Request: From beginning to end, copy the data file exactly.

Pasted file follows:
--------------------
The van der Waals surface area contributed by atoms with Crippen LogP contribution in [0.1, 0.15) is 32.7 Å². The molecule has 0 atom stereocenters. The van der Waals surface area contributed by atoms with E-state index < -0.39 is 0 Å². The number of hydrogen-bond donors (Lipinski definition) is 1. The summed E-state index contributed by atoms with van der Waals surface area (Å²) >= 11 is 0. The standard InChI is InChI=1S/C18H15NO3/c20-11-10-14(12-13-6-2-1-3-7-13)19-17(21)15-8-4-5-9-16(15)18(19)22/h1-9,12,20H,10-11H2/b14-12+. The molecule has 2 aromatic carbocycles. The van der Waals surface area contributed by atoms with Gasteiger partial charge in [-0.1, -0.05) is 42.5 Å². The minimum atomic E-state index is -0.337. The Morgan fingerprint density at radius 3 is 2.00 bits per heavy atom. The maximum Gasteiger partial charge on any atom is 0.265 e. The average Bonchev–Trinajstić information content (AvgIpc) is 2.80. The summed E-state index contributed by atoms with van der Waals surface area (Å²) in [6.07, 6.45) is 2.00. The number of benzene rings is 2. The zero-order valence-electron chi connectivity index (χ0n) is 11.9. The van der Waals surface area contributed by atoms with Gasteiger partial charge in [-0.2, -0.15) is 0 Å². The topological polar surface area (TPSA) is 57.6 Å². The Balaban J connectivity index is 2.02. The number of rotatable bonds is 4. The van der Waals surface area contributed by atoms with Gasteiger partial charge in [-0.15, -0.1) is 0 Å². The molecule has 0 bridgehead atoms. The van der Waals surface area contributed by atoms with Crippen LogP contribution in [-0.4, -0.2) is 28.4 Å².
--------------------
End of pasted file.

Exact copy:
The van der Waals surface area contributed by atoms with Crippen LogP contribution in [0.1, 0.15) is 32.7 Å². The molecule has 0 atom stereocenters. The van der Waals surface area contributed by atoms with E-state index < -0.39 is 0 Å². The number of hydrogen-bond donors (Lipinski definition) is 1. The summed E-state index contributed by atoms with van der Waals surface area (Å²) >= 11 is 0. The standard InChI is InChI=1S/C18H15NO3/c20-11-10-14(12-13-6-2-1-3-7-13)19-17(21)15-8-4-5-9-16(15)18(19)22/h1-9,12,20H,10-11H2/b14-12+. The molecule has 2 aromatic carbocycles. The van der Waals surface area contributed by atoms with Gasteiger partial charge in [-0.1, -0.05) is 42.5 Å². The minimum atomic E-state index is -0.337. The Morgan fingerprint density at radius 3 is 2.00 bits per heavy atom. The maximum Gasteiger partial charge on any atom is 0.265 e. The average Bonchev–Trinajstić information content (AvgIpc) is 2.80. The summed E-state index contributed by atoms with van der Waals surface area (Å²) in [6.07, 6.45) is 2.00. The number of benzene rings is 2. The zero-order valence-electron chi connectivity index (χ0n) is 11.9. The van der Waals surface area contributed by atoms with Gasteiger partial charge in [-0.2, -0.15) is 0 Å². The topological polar surface area (TPSA) is 57.6 Å². The Balaban J connectivity index is 2.02. The number of rotatable bonds is 4. The van der Waals surface area contributed by atoms with Gasteiger partial charge in [-0.15, -0.1) is 0 Å². The molecule has 0 bridgehead atoms. The van der Waals surface area contributed by atoms with Crippen LogP contribution in [-0.4, -0.2) is 28.4 Å².